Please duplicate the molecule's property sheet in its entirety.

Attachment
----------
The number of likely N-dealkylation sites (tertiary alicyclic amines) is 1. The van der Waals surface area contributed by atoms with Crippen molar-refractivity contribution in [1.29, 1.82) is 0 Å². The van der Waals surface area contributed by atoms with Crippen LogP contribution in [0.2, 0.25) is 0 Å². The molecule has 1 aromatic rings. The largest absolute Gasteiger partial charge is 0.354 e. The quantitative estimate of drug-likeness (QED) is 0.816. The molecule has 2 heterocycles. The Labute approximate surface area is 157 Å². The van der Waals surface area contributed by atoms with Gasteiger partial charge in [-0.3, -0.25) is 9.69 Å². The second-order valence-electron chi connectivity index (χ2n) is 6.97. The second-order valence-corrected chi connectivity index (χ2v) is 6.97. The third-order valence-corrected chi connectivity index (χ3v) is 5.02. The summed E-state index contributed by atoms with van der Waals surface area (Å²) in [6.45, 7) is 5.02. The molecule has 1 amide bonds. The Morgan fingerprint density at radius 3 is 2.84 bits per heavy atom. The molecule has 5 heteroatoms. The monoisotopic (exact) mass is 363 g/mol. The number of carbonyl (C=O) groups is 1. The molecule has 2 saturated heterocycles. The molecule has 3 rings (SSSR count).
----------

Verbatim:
The number of likely N-dealkylation sites (tertiary alicyclic amines) is 1. The van der Waals surface area contributed by atoms with Crippen molar-refractivity contribution in [1.29, 1.82) is 0 Å². The van der Waals surface area contributed by atoms with Crippen LogP contribution in [0.2, 0.25) is 0 Å². The molecule has 1 aromatic rings. The largest absolute Gasteiger partial charge is 0.354 e. The quantitative estimate of drug-likeness (QED) is 0.816. The molecule has 2 heterocycles. The Labute approximate surface area is 157 Å². The van der Waals surface area contributed by atoms with Gasteiger partial charge in [-0.3, -0.25) is 9.69 Å². The second-order valence-electron chi connectivity index (χ2n) is 6.97. The second-order valence-corrected chi connectivity index (χ2v) is 6.97. The third-order valence-corrected chi connectivity index (χ3v) is 5.02. The summed E-state index contributed by atoms with van der Waals surface area (Å²) in [6.45, 7) is 5.02. The molecule has 1 amide bonds. The Morgan fingerprint density at radius 3 is 2.84 bits per heavy atom. The molecule has 5 heteroatoms. The monoisotopic (exact) mass is 363 g/mol. The number of carbonyl (C=O) groups is 1. The molecule has 2 saturated heterocycles. The molecule has 3 rings (SSSR count).